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Subject: "Bouncing flash for a basketball game" Previous topic | Next topic
TFCIPhotography Registered since 05th Oct 2012Wed 04-Sep-13 11:25 AM
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"Bouncing flash for a basketball game"


las vegas, US
          

I was asked to shoot a basketball game. I was promised I would have time to set up and get my flash all set. They thought 3 minutes was long enough. I ended up shooting without a flash. I shot at 1600 and 3200 Iso. Despite the grain my customers were happy. Here's my question. How should I set up my camera to bounce the flash ? I'm using a nikon d300s body with different lenses. Nikon 24-85 f2.8-4, nikon 50mm f1.8 and nikon 80-200mm f2.8.
The flash is a Metz 44 AF-1 that offers TTL and manual flash. Any suggestions would be greatly appreciated.

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Replies to this topic
Subject Author Message Date ID
Reply message RE: Bouncing flash for a basketball game
William Rounds Gold Member
04th Sep 2013
1
Reply message RE: Bouncing flash for a basketball game
MEMcD Moderator
05th Sep 2013
2
Reply message RE: Bouncing flash for a basketball game
SRFast Silver Member
05th Sep 2013
3
Reply message RE: Bouncing flash for a basketball game
TFCIPhotography
05th Sep 2013
4
     Reply message RE: Bouncing flash for a basketball game
luckyphoto Silver Member
05th Sep 2013
5
          Reply message RE: Bouncing flash for a basketball game
TFCIPhotography
05th Sep 2013
6
Reply message RE: Bouncing flash for a basketball game
PSAGuy Silver Member
05th Sep 2013
7
Reply message RE: Bouncing flash for a basketball game
Bob Chadwick Silver Member
05th Sep 2013
8
Reply message RE: Bouncing flash for a basketball game
Ferguson Silver Member
06th Sep 2013
9

William Rounds Gold Member Nikonian since 25th Mar 2011Wed 04-Sep-13 11:40 AM
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#1. "RE: Bouncing flash for a basketball game"
In response to Reply # 0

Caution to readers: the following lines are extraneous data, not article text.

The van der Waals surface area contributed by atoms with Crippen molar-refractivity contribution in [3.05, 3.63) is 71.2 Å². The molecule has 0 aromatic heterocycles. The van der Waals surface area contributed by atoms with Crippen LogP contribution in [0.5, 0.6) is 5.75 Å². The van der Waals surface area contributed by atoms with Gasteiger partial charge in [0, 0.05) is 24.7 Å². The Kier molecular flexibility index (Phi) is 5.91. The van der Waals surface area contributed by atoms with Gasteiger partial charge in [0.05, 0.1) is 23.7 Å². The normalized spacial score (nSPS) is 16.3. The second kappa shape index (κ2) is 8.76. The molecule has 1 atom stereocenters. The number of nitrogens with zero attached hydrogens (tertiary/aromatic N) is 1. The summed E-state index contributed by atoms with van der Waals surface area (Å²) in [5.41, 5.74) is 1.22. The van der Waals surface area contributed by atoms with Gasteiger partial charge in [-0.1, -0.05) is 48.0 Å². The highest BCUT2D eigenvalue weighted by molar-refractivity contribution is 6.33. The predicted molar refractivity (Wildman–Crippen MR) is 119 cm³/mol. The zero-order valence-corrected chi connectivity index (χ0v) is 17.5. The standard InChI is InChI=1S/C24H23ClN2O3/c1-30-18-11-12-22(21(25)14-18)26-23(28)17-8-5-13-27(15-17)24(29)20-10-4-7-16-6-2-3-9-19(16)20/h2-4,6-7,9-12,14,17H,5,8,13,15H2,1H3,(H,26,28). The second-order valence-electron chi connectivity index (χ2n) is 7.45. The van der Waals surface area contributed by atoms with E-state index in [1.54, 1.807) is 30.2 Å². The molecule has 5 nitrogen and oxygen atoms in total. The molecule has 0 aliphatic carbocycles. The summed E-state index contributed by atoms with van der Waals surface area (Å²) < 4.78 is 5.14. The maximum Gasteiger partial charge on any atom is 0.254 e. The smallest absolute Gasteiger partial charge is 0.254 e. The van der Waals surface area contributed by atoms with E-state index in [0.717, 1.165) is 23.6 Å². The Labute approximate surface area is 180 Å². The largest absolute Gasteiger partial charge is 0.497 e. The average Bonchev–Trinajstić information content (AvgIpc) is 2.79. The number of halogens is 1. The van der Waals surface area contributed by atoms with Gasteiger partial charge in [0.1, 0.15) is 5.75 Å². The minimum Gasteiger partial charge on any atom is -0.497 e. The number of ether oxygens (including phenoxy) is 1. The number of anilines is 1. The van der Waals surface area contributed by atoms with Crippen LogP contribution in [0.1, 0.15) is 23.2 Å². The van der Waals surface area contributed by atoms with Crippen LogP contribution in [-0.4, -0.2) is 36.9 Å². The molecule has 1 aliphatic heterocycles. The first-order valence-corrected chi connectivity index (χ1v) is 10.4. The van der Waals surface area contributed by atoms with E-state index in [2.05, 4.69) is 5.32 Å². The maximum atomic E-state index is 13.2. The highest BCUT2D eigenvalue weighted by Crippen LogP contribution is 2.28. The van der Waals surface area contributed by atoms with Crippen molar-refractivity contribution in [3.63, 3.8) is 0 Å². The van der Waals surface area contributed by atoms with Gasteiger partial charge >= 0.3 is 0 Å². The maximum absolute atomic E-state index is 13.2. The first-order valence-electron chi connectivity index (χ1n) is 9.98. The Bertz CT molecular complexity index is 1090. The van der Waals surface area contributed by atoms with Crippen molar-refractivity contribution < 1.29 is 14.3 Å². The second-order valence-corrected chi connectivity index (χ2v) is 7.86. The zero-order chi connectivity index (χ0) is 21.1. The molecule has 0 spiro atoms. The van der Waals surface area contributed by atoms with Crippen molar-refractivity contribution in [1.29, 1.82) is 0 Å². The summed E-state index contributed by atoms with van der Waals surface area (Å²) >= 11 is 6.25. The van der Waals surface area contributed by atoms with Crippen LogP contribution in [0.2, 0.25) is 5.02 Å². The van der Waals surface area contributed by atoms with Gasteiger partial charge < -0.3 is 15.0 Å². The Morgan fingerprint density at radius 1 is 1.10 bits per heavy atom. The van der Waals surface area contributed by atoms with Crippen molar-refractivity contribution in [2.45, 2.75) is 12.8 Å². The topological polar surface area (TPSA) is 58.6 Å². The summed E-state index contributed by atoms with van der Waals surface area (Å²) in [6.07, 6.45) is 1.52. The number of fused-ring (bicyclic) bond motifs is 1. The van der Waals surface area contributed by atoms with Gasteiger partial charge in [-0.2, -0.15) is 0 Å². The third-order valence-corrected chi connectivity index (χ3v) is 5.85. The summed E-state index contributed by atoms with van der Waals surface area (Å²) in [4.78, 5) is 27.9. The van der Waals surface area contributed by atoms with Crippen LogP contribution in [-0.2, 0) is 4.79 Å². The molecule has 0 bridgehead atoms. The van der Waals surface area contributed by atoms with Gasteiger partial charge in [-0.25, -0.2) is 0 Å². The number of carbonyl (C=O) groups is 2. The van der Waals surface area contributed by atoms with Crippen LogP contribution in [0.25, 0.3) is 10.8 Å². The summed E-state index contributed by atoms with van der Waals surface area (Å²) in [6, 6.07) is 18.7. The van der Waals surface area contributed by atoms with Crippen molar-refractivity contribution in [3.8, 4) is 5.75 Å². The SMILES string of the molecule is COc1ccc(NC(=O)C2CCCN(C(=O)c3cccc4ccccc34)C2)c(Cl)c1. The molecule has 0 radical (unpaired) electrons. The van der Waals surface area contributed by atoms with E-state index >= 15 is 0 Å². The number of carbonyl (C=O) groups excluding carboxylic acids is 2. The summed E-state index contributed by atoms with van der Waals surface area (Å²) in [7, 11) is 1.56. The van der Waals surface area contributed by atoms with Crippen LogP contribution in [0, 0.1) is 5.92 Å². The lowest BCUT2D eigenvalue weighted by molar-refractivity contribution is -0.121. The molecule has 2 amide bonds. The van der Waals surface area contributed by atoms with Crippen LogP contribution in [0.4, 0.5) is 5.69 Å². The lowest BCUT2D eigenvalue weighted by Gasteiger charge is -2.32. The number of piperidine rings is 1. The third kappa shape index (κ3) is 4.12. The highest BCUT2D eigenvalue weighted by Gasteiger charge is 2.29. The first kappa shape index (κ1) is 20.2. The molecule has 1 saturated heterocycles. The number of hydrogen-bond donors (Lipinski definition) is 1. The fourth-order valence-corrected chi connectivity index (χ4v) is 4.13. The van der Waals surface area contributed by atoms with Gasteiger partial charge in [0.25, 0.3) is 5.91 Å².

Rambouillet, FR
          

Isn't the roof or ceiling a little high to bounce anything?

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MEMcD Moderator In depth knowledge in various areas Nikonian since 24th Dec 2007Thu 05-Sep-13 12:06 AM
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#2. "RE: Bouncing flash for a basketball game"
In response to Reply # 0


US
          

Hi Arnold,

What color is the gym ceiling?
Is there a tiled or drop ceiling or exposed trusses?

Best Regards,
Marty

  

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SRFast Silver Member Nikonian since 22nd Dec 2004Thu 05-Sep-13 01:06 AM
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#3. "RE: Bouncing flash for a basketball game"
In response to Reply # 2
Thu 05-Sep-13 09:08 PM by SRFast

New York City, US
          

Arnold,
I think the high ceiling of a gym isn't going to work for bounce flash. If you are permitted to use flash, I would just put a diffuser on the flash and use that.

Good luck...JL

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TFCIPhotography Registered since 05th Oct 2012Thu 05-Sep-13 03:18 AM
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#4. "RE: Bouncing flash for a basketball game"
In response to Reply # 2


las vegas, US
          

Ceiling is white, there are exposed trusses

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luckyphoto Silver Member Nikonian since 27th Dec 2010Thu 05-Sep-13 04:23 PM
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#5. "RE: Bouncing flash for a basketball game"
In response to Reply # 4


Port Charlotte, US
          

Bounce flash in a basketball arena is not going to provide much help. If anything, put the flash on your camera, use TTL and direct flash or with a small modifier that fits on the flash.

A recreational basketball ceiling minimum is 20-feet and NCAA requires a minimum of 25-feet. If your flash is at a 5' height it has to travel a minimum of 15' up and approximately 15' down to a subject's face or a total of 30' distance. The ceiling material will also absorb some of the energy, but if it didn't the maximum flash energy on the subject would be 1/900th of the original flash power. If it's an NCAA game, that reduces to 1/1600th. In reality, you're not going to get enough out of bounce flash to make it worth while.